KAIST Develops Wireless Power Transfer Technology for High Capacity Transit
KAIST and the Korea Railroad Research Institute (KRRI) have developed a wireless power transfer technology that can be applied to high capacity transportation systems such as railways, harbor freight, and airport transportation and logistics. The technology supplies 60 kHz and 180 kW of power remotely to transport vehicles at a stable, constant rate. KAIST and KRRI successfully showcased the wireless power transfer technology to the public on February 13, 2013 by testing it on the railroad tracks at Osong Station in Korea. Originally, this technology was developed as part of an electric vehicle system introduced by KAIST in 2011 known as the On-line Electric Vehicle (OLEV). OLEV does not need to be parked at a charging station to have a fully powered battery. It gets charged while running, idling, and parking, enabling a reduction in size of the reserve battery down to one-fifth of the battery on board a regular electric car. The initial models of OLEV, a bus and a tram, receive 20 kHz and 100 kW power at an 85% transmission efficiency rate while maintaining a 20cm air gap between the underbody of vehicle and the road surface. OLEV complies with the national and international standards of 62.5 mG, a safety net for electromagnetic fields. In July 2013, for the first time since its development, OLEV will run on a regular road, an inner city route in the city of Gumi, requiring 40 minutes of driving each way. Today’s technology demonstration offers further support that OLEV can be utilized for large-scale systems. Professor Dong-Ho Cho, Director of Center for Wireless Power Transfer Technology Business Development at KAIST, explained the recent improvements to OLEV: “We have greatly improved the OLEV technology from the early development stage by increasing its power transmission density by more than three times. The size and weight of the power pickup modules have been reduced as well. We were able to cut down the production costs for major OLEV components, the power supply, and the pickup system, and in turn, OLEV is one step closer to being commercialized.” If trains receive power wirelessly, the costs of railway wear and tear will be dramatically reduced. There will be no power rails, including electrical poles, required for the establishment of a railway system, and accordingly, lesser space will be needed. Tunnels will be built on a smaller scale, lowering construction costs. In addition, it will be helpful to overcome major obstacles that discourage the construction of high speed railway systems such as noise levels and problems in connecting pantograph and power rails. KAIST and KRRI plan to apply the wireless power transfer technology to trams in May and high speed trains in September.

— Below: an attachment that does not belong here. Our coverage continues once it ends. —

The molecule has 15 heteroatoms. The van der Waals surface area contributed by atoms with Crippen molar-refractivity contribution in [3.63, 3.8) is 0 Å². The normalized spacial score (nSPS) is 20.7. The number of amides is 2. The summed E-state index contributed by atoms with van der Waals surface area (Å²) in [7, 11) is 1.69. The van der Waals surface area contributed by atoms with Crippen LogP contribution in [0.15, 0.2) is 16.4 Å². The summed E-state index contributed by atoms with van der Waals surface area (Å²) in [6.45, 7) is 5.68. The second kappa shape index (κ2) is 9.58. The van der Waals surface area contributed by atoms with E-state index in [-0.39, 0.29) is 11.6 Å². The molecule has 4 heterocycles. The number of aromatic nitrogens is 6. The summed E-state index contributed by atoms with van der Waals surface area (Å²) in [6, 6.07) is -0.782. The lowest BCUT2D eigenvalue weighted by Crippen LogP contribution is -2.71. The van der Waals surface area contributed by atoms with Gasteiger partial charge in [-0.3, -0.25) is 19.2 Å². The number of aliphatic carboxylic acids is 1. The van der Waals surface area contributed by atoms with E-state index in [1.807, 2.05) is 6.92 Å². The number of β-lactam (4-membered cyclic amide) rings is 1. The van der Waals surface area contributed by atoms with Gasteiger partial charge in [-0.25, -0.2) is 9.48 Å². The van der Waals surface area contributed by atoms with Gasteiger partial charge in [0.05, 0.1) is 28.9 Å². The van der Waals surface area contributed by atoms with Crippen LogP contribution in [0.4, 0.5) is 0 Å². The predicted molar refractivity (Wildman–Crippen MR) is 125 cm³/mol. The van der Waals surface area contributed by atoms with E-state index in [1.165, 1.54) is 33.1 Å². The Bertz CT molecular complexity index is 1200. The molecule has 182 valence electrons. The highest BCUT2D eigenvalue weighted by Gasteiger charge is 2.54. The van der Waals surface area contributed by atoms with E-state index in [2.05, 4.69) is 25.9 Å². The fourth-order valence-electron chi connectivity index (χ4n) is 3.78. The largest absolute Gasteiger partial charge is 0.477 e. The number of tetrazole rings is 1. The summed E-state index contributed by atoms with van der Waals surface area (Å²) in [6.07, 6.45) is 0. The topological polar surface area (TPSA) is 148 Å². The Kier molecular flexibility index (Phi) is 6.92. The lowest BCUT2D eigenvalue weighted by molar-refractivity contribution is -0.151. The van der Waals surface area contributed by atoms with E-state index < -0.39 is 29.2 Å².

마지막 페이지 1
KAIST, 291 Daehak-ro, Yuseong-gu, Daejeon 34141, Republic of Korea
Copyright(C) 2020, Korea Advanced Institute of Science and Technology,
All Rights Reserved.